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Rapid response of fish and aquatic habitat to removal of a tidal barrier

Sun, Jingrui and Galib, Shams M. and Lucas, Martyn C. (2021) 'Rapid response of fish and aquatic habitat to removal of a tidal barrier.', Aquatic conservation : marine and freshwater ecosystems., 31 (7). pp. 1802-1816.


River barrier removal is used increasingly as a conservation tool to restore lotic habitat and river connectivity, but evidence of its efficacy is incomplete. This study used a before–after methodology to determine the effects of removing a tidal‐limit barrier on the fishes, macroinvertebrates, and habitats of an English coastal stream. Following barrier removal, habitat diversity increased immediately upstream and remained similar downstream. Mobilized silt altered the substrate composition immediately downstream, but this was temporary as silt was flushed out the following winter. Changes to macroinvertebrate communities occurred upstream and downstream of the former barrier but these were transient. A dramatic and sustained increase in fish density occurred immediately upstream of the barrier after its removal, but effects downstream were minor. The fish community upstream changed, largely due to rapid recruitment and dispersal of endangered European eel (Anguilla anguilla). Eel density in the formerly impounded zone increased from 0.5 per 100 m2 before barrier removal to 32.5 per 100 m2 5 months after removal. By 17 months after barrier removal there was no difference in eel density across the six sections sampled. Although resident stream fishes such as bullhead (Cottus gobio species complex, protected under the European Habitats Directive) were abundant in middle and upper‐stream sections, brown trout (Salmo trutta, a listed species for biodiversity conservation in England and Wales) density remained low during the study and recruitment was poor. This suggests that although colonization access for anadromous trout was available, habitat upstream may have been unsuitable for reproduction, indicating that wider catchment management is required to complement the restoration of connectivity. These findings suggest that tidal barrier removal is an effective method of restoring lotic habitats and connectivity, and can be beneficial for resident and migratory fishes including those of conservation importance (e.g. European eel) in coastal streams.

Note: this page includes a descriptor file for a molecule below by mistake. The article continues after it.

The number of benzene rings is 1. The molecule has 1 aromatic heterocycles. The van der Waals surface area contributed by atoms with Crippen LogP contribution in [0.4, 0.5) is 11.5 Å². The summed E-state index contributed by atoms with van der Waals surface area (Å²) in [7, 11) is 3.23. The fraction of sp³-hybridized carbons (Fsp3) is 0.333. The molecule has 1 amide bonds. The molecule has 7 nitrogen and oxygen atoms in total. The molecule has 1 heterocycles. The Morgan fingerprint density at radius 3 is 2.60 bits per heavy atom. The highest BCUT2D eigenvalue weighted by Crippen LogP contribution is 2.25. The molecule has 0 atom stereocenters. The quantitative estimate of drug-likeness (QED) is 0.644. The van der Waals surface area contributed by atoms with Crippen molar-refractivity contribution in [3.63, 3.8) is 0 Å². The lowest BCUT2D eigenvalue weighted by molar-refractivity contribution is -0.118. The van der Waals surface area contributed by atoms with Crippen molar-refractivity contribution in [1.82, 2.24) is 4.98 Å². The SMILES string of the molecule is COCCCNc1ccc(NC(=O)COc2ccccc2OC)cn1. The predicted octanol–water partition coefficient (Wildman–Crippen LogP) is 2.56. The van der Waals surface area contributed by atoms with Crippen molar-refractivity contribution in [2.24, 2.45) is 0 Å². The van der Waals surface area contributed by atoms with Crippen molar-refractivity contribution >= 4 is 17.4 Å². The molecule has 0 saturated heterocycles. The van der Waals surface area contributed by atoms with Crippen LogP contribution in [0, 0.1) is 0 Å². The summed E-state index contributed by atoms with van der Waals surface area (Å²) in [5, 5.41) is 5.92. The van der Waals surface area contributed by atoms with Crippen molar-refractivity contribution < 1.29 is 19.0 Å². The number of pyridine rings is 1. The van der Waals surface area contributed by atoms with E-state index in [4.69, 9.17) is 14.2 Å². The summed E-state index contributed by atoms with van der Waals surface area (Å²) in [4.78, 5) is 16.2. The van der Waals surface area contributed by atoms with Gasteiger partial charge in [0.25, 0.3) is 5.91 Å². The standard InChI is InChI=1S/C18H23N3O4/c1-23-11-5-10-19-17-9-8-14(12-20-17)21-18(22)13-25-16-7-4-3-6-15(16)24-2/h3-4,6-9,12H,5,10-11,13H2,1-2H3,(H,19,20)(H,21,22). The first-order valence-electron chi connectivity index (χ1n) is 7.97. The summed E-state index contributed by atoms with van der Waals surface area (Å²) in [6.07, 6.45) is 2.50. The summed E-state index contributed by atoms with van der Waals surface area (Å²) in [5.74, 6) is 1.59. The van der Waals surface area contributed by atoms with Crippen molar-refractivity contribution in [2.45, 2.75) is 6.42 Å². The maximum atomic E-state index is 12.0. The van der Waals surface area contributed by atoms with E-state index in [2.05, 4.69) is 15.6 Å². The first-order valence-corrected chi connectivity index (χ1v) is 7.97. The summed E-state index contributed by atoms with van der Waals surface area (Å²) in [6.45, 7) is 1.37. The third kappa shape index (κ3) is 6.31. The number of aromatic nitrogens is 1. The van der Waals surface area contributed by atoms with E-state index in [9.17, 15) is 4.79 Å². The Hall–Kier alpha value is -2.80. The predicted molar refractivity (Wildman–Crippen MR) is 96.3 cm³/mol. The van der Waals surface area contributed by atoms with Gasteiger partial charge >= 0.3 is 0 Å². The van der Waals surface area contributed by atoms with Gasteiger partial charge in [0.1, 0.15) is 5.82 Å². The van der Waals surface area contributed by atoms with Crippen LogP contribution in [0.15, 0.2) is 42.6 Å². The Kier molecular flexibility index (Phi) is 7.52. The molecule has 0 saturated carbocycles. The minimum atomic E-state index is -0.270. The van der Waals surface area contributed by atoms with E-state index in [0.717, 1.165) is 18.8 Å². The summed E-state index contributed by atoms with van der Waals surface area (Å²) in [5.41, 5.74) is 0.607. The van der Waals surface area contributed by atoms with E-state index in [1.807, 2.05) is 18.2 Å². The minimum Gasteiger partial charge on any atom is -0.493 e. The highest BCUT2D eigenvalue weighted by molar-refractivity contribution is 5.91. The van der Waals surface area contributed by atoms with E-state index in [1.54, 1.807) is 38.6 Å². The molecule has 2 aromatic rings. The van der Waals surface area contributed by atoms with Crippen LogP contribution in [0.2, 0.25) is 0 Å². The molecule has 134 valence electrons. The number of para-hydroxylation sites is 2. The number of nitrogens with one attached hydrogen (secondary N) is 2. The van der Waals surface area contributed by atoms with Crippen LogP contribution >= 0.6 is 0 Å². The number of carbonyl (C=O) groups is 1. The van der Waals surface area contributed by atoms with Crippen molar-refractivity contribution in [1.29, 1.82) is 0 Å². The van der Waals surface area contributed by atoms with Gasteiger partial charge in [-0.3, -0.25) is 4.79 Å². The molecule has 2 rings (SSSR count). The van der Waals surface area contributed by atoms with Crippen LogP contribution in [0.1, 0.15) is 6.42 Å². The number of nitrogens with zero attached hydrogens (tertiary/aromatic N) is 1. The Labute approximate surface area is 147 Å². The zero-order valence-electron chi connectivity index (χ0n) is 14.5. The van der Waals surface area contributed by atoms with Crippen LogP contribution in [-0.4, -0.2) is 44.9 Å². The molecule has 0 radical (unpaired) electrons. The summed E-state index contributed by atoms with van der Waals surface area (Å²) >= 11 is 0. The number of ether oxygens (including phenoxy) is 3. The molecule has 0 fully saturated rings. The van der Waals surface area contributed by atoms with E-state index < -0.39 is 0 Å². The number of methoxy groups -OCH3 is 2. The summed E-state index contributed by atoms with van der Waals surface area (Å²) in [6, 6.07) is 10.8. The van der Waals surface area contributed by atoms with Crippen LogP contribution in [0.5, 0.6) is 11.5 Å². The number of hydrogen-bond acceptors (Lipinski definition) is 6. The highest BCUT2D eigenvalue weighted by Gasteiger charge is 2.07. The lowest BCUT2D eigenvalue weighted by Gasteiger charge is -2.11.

Item Type:Article
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Publisher statement:© 2021 The Authors. Aquatic Conservation: Marine and Freshwater Ecosystems published by John Wiley & Sons Ltd. This is an open access article under the terms of the Creative Commons Attribution License, which permits use, distribution and reproduction in any medium, provided the original work is properly cited.
Date accepted:07 January 2021
Date deposited:05 May 2021
Date of first online publication:04 May 2021
Date first made open access:05 May 2021

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